Nothing seems more lucrative for Namco than to spit out endless re-releases and spin-offs in the Pac-Man series. Does this, a game that could be considered a launch title in some regions, offer an experience that can at all be justified? Why, yes, it does. Because up until the release of Pac-Man Collection, no home console or handheld port of Pac-Man Arrangement had been released. This 1996 arcade game is considered one of the highest points in the Pac-Man series, and now it can be played on the go, included on a cartridge with three other Pac-Man games: Pac-Man, Pac-Attack, and Pac-Mania.
Pac-Attack is the odd one out here, a puzzle game where pieces fall from the ceiling and you have to place them in the right way to score points. You have to deal with three kinds of pieces: blocks, ghosts and Pac-Man. Creating a full horizontal line of blocks deletes them from the field and scores you points. Ghosts do nothing on their own, but when Pac-Man is dropped into the scene, the ghosts turn blue and can be eaten. Chain them together for insane point bonuses.
Features in Pac-Attack are both the main score-based mode and the challenging set of puzzles that require you to think hard about where certain pieces have to be placed. But the multiplayer is missing, a fact that becomes all too prevalent when playing the other titles.
Pac-Man is as Pac-Man was back in the arcades. This port of the original game is an as-is release of the arcade game and can be played both zoomed out and zoomed in. The zoomed out mode allows you to see the whole board, but everything is sized down and looks quite frankly rubbish. The scrolling mode is much nicer to look at, but you can only see half of the board at the time, making it harder to plan your route of attack. It does what it sets out to, to offer classic Pac-Man on a portable system.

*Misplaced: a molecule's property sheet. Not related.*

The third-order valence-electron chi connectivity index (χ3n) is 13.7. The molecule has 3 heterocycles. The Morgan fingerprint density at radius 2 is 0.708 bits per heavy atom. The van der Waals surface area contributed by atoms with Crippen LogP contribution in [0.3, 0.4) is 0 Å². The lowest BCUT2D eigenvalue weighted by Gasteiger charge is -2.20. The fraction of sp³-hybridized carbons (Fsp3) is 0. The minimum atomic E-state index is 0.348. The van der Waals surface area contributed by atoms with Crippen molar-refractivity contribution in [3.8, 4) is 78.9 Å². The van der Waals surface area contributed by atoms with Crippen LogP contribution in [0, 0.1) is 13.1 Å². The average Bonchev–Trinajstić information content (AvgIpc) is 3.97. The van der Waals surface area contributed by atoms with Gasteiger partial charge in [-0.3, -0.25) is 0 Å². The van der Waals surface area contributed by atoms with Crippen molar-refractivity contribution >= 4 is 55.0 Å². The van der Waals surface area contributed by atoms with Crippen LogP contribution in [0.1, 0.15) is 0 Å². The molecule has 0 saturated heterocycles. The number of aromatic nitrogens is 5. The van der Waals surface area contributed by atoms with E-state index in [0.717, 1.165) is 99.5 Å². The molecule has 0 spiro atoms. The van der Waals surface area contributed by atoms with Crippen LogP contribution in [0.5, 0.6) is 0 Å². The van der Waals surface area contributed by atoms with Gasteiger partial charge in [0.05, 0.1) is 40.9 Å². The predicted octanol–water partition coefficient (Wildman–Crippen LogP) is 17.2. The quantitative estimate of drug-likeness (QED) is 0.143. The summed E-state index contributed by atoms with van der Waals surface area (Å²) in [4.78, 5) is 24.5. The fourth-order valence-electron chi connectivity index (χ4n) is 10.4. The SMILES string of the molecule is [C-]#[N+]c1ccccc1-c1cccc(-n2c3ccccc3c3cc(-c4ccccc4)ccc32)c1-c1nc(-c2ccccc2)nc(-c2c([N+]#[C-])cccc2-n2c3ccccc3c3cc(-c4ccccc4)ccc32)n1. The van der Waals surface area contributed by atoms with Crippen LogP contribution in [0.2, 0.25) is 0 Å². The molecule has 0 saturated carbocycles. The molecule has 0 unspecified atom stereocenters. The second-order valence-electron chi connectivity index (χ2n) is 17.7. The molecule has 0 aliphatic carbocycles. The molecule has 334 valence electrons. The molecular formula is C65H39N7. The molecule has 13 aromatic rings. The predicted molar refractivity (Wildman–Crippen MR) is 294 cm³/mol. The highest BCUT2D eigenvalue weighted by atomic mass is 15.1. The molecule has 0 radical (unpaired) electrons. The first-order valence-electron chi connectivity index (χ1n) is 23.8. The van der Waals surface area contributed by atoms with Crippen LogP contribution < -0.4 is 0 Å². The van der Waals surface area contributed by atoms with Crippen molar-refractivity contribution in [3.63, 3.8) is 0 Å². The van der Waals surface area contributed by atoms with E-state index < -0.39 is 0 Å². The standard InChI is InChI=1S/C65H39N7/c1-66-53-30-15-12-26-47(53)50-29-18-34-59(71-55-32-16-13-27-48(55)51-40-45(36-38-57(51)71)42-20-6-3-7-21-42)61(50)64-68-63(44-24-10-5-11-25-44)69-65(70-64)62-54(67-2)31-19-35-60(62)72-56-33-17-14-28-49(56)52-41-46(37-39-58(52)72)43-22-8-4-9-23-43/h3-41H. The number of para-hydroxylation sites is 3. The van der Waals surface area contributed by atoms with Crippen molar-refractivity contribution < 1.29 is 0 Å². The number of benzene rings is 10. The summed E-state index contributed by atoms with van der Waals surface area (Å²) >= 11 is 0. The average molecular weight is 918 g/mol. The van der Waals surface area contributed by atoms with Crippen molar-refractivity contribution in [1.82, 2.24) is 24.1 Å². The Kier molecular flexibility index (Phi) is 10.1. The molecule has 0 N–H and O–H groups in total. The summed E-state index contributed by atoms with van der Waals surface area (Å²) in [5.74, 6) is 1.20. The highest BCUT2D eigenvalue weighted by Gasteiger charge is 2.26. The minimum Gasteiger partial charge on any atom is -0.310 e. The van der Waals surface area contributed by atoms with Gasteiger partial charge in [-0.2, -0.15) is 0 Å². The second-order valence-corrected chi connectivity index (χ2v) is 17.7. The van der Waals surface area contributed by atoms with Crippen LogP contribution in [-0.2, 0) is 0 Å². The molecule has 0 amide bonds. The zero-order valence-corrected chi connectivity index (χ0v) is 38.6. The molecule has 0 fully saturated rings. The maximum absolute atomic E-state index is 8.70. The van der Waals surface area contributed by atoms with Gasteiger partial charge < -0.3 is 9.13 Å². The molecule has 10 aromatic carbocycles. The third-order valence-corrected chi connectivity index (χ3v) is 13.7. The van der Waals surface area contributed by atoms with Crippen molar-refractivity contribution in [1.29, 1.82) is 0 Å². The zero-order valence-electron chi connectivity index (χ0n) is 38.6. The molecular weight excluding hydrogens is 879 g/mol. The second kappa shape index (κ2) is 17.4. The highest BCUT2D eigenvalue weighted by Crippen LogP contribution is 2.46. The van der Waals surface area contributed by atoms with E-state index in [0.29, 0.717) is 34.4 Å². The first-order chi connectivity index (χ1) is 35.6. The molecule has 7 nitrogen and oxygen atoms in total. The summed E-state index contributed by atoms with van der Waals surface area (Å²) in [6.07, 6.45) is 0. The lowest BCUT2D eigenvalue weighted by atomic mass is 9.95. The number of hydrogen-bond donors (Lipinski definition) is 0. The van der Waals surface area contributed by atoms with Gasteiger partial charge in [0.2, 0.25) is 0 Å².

Pac is back, every year.
Pac-Mania is an isometric version of Pac-Man where the little baller can jump over his enemies. I don't have much to say about this particular entry in the series because it's far too hideous for me to look at, and you can never see enough of the board to know where you're going.
The star entry here is Pac-Man Arrangement, and likely the reason why this game sold as well as it did. This previously arcade exclusive Pac-Man game adds extra gimmicks, weapons, ghost types, and bosses to the Pac-Man formula, turning the bland and predictable experience of Pac-Man into something wildly new and unforgiving.
As far as all of these ports go, they're all very authentic and convincingly transferred to the Game Boy Advance. This is especially true about Pac-Man Arrangement, which preserves all of its features except for the multiplayer portion. Though at this early conjecture, the Game Boy Advance had little in the way of multiplayer games, so Pac-Man Collection's lack of multiplayer modes is only a small strike against it. After all, the single player content is done right. You'd have to be a Pac-Man aficionado to get anything out of this package, but it certainly delivers on the content side of things.